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February 2021

Being Out With Lanterns: Part Two

Emily DickinsonYou have once again proven how insanely interesting you are, Writerly Women! In case any of you missed it, yesterday I shared a marvelous picture of our Gloria reading a book entitled, well, How To Read a Book with a look of what Lily described as "disbelief" on her face. Aside from the kudos about the wonderful pink hue of her hair, your responses to the quickie challenge to write down the first thing that came into your minds were exactly what I expected. (If they hadn't been, this series would have needed some serious revamping from the gitgo ...) Here's what you've shared so far:

Jennifer G. – “How to Read a Book” was not written well.”

Pam – “Seriously? You wrote a book on how to read a book? And got it published? What the heck?!”

Lily – Disbelief Lily's rough week

Colleen - “Obviously I got it all wrong up to now!”

Natasha – “I need a metaphor about apples for her cheeks because they are gorgeous.”

Cathy – “It’s me! Every time I try to read a book (watch a movie, read a blog post, check my watch!) I get a great writing idea of my own and completely lose track of where I’m at in the story. That’s my look of saying, ‘Not again! Will I never get to finish a book in peace??’” (Cathy's shortest comment on record.)

Emii – “I THOUGHT I knew. Maybe I don’t know.”

Darlo – “You must what? I can’t believe I’m reading a book on how to read a book!” (By the way, welcome to the group, Darlo! It's good to hear from you.)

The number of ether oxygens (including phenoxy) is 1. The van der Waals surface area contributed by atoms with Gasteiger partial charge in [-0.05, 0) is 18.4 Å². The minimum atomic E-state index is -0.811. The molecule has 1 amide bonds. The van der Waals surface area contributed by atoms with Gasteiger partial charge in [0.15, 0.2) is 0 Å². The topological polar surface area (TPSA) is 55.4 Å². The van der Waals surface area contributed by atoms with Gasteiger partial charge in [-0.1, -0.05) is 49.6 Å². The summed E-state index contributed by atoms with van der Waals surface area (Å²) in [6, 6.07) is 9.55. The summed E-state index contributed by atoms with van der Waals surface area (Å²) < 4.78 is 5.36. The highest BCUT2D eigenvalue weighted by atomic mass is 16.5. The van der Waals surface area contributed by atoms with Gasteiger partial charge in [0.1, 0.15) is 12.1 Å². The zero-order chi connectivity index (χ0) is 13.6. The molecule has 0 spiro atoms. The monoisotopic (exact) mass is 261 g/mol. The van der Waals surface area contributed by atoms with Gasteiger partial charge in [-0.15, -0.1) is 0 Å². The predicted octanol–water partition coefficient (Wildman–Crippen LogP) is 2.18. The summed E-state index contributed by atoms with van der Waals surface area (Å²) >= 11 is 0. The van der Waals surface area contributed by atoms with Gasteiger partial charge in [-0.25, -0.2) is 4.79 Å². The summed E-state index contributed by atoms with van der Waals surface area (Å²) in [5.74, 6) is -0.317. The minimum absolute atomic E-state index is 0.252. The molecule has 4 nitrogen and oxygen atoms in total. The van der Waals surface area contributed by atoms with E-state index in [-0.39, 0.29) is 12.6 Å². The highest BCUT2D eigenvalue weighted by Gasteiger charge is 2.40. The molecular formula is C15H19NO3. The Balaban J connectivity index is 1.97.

Not a single person said anything close to, "I need to get that book." None of us can believe that anybody even got a thing like that published (especially those of us who have worked our butts off to even get an agent to take a look at our work!). Down to a woman, it was all, "Who needs this? I want to try pink hair!" Gloria

All of that leads me to another insanely interesting woman: Emily Dickinson. You know, Emily, right? Somewhat reclusive poet who left us, posthumously, some of the most meaningful poetry in the English language? Who among us can't recall "Hope is a thing with feathers that perches on the soul," or "I dwell in possibility," or my favorite, "So public, like a frog." She is one of us.

And when I came across this line from one of her letters, I knew that I knew that I knew she is still among us:

I go out with lanterns in search of myself.

You and I don't read books about how to read books. We don't search the internet to find what we must write about. We don't let YouTube videos and TikTok clips and Instagram posts tell us what we need to strive for.

And we don't let anyone tell us who we are.

Like Emily, we go out -- and in -- with a light in front of us -- searching, ever searching for the truth about us.

Another insta-challenge for you.